We are currently in Beta version and updating this search on a regular basis. We’d love to hear your feedback here.

How to Use Revit Decals | Enscape
  1. ArchDaily
  2. Products
  3. Renders / 3D Animation
  4. How to Use Revit Decals

How to Use Revit Decals | Enscape

  • Use

    Architectural visualization
  • Applications

    Images, videos, 360 panorama
  • Characteristics

    Inserting decals, external referencing, real-time rendering, panorama, virtual reality
The product has been saved to the folder: My Downloaded Products

Contact manufacturer


More about this product

Placing an independent image in Revit is done using the decal command. This is a great way to present framed art and other embellishments in renderings. Decals are supported in Enscape's Real-Time Rendering environment, including panorama and Virtual Reality. This guide will show several examples of decals placed in Revit models and how they help to create a more realistic image in Enscape through context and clutter.

When LHB was designing its new LEED® CI Platinum office space in Minneapolis, Several rendered images were created which included many decals in Revit:

Revit Decals | Enscape Best Practices

  • Computer monitors
    Each screen has a different image for added realism
  • Marketing boards
    Firm projects on aluminum panels suspended with aircraft cable in front of glass panels
  • Exit Sign
    This was added over a linked MEP model element
  • Printed project drawing
    An image of a print from a real project for added realism
  • Television screen
    An image from the current lobby graphics at the time
  • Sketch pin-ups
    Scanned sketches to make the space look “lived in”

Decals, like Revit materials, are externally referenced material. Thus, the images must stay with the Revit model or they will appear missing when the model is opened.

In the image below, the posters on the wall are decals, as are the vinyl bird graphics on the interior glass wall. These bird graphics use the decal Cutout feature.

Revit Decals | Enscape Best Practices

  1. Framed Artwork
    Each frame has a different image for added realism
  2. Vinyl Graphics
    Used for wayfinding, signage, aesthetic effect
  3. Transparent Graphic
    Special example of transparent decal
  4. (not seen in this image) Site Context
    Photo of adjacent existing building

Here are the settings available in Revit’s decal types dialog. The main settings for the wall poster example are the external image to use and the Finish; Matte, Semi-gloss, Gloss, High gloss, custom.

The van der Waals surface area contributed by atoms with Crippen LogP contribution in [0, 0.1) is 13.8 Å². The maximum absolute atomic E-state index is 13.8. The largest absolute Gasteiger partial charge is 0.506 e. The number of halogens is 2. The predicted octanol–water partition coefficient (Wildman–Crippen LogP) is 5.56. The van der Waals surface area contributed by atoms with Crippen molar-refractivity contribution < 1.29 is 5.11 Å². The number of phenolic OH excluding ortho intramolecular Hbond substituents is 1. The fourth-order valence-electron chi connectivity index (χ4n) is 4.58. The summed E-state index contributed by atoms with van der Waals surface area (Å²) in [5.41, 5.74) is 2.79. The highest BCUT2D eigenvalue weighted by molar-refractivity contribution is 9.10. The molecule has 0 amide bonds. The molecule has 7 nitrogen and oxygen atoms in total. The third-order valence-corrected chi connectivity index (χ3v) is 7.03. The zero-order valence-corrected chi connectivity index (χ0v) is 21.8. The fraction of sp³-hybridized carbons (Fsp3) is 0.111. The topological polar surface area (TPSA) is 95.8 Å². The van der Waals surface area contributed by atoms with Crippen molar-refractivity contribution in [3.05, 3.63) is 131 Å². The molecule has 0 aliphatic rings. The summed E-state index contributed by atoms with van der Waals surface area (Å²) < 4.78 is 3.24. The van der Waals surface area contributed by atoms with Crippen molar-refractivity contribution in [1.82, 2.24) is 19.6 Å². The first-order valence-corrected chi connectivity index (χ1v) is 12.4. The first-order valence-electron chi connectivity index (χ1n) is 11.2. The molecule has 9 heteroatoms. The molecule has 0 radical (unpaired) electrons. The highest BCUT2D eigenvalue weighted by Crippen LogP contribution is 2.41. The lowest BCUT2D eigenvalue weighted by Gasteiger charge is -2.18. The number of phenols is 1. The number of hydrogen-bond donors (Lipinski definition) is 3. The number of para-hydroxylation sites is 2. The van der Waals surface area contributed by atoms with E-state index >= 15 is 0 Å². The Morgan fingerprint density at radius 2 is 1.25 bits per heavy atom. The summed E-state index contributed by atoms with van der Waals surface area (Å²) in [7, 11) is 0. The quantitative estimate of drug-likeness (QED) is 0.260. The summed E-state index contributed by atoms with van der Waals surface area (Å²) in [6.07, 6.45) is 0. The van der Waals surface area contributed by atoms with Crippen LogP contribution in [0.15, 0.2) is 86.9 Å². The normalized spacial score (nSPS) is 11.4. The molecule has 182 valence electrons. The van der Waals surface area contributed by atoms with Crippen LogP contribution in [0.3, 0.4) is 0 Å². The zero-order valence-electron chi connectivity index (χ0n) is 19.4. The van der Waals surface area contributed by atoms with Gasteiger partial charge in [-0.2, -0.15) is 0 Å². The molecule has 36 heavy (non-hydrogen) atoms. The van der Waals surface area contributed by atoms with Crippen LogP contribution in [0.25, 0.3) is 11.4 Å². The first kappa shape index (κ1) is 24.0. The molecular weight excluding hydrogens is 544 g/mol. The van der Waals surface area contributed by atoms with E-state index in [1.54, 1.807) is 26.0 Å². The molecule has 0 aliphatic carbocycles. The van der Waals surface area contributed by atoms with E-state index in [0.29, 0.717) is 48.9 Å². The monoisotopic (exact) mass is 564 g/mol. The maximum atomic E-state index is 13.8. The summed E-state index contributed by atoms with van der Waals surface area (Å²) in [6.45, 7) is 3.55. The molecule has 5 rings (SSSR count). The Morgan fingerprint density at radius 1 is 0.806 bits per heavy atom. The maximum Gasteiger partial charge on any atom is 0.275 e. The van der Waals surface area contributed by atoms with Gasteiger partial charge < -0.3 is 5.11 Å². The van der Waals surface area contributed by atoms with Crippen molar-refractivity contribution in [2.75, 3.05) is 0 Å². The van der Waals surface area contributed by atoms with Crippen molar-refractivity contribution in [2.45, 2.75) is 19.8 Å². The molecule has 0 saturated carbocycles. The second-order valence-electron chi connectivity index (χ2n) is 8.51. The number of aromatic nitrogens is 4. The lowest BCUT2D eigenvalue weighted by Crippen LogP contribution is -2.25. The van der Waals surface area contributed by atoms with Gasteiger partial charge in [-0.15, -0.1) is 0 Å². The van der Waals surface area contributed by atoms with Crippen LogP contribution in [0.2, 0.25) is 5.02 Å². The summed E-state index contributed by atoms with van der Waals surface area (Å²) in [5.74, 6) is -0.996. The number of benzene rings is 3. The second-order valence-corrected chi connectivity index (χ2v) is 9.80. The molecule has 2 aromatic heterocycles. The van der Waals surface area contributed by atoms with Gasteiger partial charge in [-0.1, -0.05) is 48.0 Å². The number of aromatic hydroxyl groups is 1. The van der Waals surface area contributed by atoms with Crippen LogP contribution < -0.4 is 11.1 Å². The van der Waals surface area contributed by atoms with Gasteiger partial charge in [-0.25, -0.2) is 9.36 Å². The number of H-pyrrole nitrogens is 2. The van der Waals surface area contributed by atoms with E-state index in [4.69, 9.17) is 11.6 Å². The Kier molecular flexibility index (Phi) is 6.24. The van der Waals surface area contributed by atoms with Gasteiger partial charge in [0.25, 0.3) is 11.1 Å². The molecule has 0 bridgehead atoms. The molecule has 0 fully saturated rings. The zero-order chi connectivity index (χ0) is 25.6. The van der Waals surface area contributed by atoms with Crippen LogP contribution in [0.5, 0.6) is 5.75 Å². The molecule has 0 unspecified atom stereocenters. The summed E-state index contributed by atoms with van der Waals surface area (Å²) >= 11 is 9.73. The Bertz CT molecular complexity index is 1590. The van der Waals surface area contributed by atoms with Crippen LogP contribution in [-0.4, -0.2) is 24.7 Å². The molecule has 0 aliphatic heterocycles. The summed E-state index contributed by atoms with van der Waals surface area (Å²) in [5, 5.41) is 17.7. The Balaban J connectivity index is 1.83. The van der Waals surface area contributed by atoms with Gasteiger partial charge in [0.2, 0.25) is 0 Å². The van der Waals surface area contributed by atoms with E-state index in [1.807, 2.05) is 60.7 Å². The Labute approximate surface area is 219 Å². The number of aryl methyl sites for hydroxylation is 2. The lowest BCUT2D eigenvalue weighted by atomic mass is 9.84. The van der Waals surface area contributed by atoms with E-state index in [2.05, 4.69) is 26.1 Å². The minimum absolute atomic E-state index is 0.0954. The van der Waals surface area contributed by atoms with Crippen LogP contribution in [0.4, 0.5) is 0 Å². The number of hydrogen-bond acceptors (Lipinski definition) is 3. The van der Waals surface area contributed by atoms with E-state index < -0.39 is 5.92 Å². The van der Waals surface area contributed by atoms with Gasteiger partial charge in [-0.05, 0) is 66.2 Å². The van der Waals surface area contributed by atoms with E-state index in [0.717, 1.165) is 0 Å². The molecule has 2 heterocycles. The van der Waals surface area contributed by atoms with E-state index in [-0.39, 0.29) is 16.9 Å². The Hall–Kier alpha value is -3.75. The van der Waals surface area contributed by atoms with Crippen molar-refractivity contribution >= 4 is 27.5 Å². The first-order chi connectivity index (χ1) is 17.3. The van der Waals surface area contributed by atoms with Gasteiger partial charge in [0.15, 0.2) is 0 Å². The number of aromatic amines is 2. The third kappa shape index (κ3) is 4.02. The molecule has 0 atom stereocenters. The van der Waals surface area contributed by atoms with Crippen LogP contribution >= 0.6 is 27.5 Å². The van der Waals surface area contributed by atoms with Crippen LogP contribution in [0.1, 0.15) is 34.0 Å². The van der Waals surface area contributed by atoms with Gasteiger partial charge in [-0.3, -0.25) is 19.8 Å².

Decal setting for wall posters
Revit Decals | Enscape Best Practices

The main settings for the vinyl bird graphics are the external image to use, Finish; and another external image to use for the Cutout. In the cutout image, black completely removes areas from the first image and other colors add various levels of transparency to the original image. Note, that any transparency in a PNG file is not used in Revit or Enscape in the context of decals.

Decal setting for bird cutouts
Revit Decals | Enscape Best Practices

The next image shows the same decals plus a very large one outside the building. This decal uses a photograph of an actual adjacent existing building to provide more realism. This Enscape generated image has the Depth of Field value adjusted to slightly blur out the background.

A different perspective on office showing decal of the adjacent building
Revit Decals | Enscape Best Practices

The various effects of the decal’s Finish settings can be seen in this next image. Plus, the white bird is slightly transparent as it uses a cutout with a black outline and a gray center, not white. Another decal is used to add the calendar on the back wall. You can partially see the calendar through the white bird. The birds set to a High-gloss finish are reflecting their surroundings.

Multiple decals with different transparency and glossiness
Revit Decals | Enscape Best Practices
This example shows the decal result on a brick wall rather than glass.
Revit Decals | Enscape Best Practices

You can use decals to represent the entire facade of a building, similar to what can be done in SketchUp. You cannot stretch the image out of a rectangular shape, but that could be done in Photoshop. This is great for representing adjacent buildings. Portions of the image not filling the Decal’s host are not visible as shown in the next two images.

Notice in the first image below, adjacent buildings are showing up above the principal building. We could crop this out in Photoshop, but as you will see in the next image, it is not really necessary.

Facade of a building used as decal Decal adjusted in properties
Revit Decals | Enscape Best Practices Revit Decals | Enscape Best Practices

When the Decal is selected, its corners can be dragged to change its size. The width and height values are also editable via Revit’s Properties. Notice the portion of Decal above the building is not visible as it is outside the simple extrusion representing the adjacent existing building.

Here is an example of the properties available when a Decal is selected in Revit. Notice the Width and Height are shown in Properties and on the Options Bar.

Width and height settings for decals
Revit Decals | Enscape Best Practices

It is easy to see how Decals in Revit can add to the realistic and lively nature within Enscape's Real-Time Rendering and Virtual Reality environment.

Please find the complete guide on Enscape's website.

Contact manufacturer


Contact manufacturer

Contact manufacturer


Related Products

View more related products »

3D Rendering - Student Version


Revit Materials: Stone & Masonry

Send message